@MarDixon Passionate about culture internationally. Run remixing events, workshops, create solutions, and an international speaker. Over sharer and Mom who loses arguments to a teen. Projects created: @CultureThemes @lovetheatreday @AskaCurator @MuseumSelfieDay @TeensInMuseums @52museums
  • Book Review: Meet Me at the Art Museum @Abramsbooks @ACKidsUK

    August 22nd, 2012mardixonCulture, Literacy

    I first heard of Meet Me at the Art Museum via Twitter when Museum Secrets tweeted how great the book was.  I immediately knew I had to get my hands on it and was thrilled when it was sent to me.

    The book is told from the eyes of Stub, a entry ticket stub who was left on the floor of an art museum and missed by the cleaner during his routine.  This leads to Stub meeting some of the people that work within the art museum. Author David Goldin creatively takes us with Stub on the journey through the art museum teaching us new vocabulary and jobs within most museums.

    Stub first meets docent’s helper Daisy who explains what a docent’s helper role is within a museum.

    ‘The docent and I welcome visitors, take them on tours and explain what is kept here.’

    The two of them go on a journey through the art museum learning protocols starting with the coat check, leading to how to read signs within museums so you don’t get lost, why the temperature is important, why security is important and bigger things like what a gallery is.

    Along the journey through, Stub learns about different paintings and works such as sculptures.  Stub also learns that it’s ok not to like all the items within the museum.  I thought this was a brilliant touch as many adults still struggle with this concept. Daisy Docent explains that it’s up to the curator to choose items to go in a museum.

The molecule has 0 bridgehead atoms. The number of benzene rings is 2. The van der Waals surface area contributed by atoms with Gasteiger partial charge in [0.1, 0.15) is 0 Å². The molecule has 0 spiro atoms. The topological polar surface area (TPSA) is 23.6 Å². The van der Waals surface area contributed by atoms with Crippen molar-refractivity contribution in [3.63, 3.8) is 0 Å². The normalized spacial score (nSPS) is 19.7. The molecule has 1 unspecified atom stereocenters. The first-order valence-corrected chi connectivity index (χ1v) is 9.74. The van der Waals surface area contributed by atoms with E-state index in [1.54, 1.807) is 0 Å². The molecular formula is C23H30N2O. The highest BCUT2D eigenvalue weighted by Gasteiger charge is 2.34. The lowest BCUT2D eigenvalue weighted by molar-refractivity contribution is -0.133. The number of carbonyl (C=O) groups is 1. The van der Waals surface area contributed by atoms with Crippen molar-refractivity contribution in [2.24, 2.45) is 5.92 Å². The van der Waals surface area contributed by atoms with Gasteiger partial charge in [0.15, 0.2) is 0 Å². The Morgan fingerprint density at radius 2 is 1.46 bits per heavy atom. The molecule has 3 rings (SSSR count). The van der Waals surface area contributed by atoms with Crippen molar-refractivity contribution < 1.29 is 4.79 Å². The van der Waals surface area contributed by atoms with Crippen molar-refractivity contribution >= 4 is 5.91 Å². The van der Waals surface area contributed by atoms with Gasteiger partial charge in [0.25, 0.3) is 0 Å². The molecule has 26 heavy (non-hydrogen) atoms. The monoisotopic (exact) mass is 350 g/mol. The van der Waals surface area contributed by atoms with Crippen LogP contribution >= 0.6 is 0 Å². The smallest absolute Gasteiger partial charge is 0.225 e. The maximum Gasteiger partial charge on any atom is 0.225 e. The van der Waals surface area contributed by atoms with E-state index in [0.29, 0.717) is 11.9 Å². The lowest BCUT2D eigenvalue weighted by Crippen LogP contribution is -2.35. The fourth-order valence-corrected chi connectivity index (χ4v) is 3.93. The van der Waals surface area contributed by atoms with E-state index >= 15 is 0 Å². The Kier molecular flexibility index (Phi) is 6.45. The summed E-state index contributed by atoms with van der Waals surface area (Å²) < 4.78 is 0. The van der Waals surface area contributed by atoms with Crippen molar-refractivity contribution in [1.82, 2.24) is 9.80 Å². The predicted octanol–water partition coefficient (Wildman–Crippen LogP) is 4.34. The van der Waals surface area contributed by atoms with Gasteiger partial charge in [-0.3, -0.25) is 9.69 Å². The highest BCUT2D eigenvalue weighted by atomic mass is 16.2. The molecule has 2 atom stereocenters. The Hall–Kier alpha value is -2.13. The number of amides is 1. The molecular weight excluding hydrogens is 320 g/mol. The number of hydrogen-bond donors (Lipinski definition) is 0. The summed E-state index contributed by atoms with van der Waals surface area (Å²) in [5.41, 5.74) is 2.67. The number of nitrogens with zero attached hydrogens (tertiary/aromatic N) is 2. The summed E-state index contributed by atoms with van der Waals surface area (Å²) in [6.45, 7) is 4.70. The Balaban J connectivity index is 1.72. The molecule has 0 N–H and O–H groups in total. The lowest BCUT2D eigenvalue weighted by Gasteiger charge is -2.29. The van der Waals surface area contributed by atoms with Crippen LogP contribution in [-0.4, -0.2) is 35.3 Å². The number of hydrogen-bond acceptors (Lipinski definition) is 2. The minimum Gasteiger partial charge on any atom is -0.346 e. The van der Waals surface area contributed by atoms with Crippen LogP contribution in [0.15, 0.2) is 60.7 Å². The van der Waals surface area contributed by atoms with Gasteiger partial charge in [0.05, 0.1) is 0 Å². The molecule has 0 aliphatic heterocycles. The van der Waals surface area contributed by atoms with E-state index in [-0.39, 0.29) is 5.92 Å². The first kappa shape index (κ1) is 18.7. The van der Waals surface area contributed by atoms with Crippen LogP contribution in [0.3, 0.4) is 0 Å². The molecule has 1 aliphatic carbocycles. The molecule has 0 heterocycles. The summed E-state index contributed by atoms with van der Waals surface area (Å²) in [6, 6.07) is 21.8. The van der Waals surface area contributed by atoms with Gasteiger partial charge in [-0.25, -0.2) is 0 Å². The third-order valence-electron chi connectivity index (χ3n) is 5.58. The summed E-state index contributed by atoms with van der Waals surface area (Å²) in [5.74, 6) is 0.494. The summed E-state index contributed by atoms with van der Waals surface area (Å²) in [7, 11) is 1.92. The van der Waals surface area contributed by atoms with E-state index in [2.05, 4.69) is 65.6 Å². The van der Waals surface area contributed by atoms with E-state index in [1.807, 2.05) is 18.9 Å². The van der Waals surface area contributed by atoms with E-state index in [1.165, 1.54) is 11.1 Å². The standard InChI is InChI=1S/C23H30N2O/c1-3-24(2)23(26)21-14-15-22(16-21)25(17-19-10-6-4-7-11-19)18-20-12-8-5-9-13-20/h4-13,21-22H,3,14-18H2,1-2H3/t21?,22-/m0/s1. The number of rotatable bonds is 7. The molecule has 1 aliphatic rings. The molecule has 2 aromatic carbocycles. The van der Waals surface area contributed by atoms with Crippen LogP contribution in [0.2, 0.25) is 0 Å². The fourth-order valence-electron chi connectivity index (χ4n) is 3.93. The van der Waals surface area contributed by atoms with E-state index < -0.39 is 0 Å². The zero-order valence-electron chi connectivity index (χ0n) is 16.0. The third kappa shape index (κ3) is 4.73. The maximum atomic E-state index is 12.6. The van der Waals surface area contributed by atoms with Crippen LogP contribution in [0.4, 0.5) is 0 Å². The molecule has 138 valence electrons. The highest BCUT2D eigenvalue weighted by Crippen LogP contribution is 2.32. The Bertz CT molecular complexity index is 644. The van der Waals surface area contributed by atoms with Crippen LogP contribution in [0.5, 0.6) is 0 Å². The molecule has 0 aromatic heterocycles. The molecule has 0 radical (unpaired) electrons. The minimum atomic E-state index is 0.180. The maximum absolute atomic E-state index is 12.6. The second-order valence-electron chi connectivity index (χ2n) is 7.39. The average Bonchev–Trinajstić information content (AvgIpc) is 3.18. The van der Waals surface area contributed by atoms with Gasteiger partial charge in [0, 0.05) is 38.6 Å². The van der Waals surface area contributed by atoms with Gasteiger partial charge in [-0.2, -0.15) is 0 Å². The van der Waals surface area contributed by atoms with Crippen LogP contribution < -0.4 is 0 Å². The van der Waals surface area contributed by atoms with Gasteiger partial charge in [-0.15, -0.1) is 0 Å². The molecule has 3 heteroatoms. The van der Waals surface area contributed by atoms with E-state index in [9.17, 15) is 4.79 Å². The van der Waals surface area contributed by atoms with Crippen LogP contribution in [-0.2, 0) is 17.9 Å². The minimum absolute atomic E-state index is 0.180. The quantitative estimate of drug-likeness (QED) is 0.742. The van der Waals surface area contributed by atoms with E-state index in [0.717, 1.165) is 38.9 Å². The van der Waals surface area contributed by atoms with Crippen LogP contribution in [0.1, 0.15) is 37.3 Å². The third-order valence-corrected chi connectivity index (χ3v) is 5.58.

‘He or she is like a detective, making sure each piece is the real thing and not a copy.’

    Lessons are learnt throughout the book including not touching the art work. This leads to a conversation with Badge from security about different ways museums kept their items safe.

    After a quick break in the café they head to a different floor.  All along the tour, Stud wishes he could stay forever at the museum.

    Daisy takes Stub to the ancient relics area of the museum where Stub learns about so many different items within the museum leading to a discussion about the archivist catalog.

    ‘Nothing gets in and nothing leaves without the archivist and me knowing about it,’ said a computer.’

    The tour continues through the education area, director’s office, shop and library where each section is explained to Stub.  But there is one more room .. the room where ‘damaged treasures are fixed and restored.’  Stub goes into the room and sees a lovely piece of art called a collage.  But then something happens …

    The illustrations have a hint of realism mixed with cartoon-y feel to them that draws your eyes to every inch of the pages. David Goldin craftily positioned actual art throughout the pages and there is an index at the end of the book referencing where each piece can be found in real life.

    Additionally, the back of book has a lovely ‘Who’s Who’ and ‘What’s What’ At the Museum. And even more impressive was at the front and back of the covers are used to the fullest potential showing the floor plan of the art museum.

    This book is a brilliant introduction for those that have never been to a museum and even those that have been to learn about the people behind the scenes. The target age group is 2-11 year old however I would have no issue sharing this book with any age.

    5 out of 5 stars


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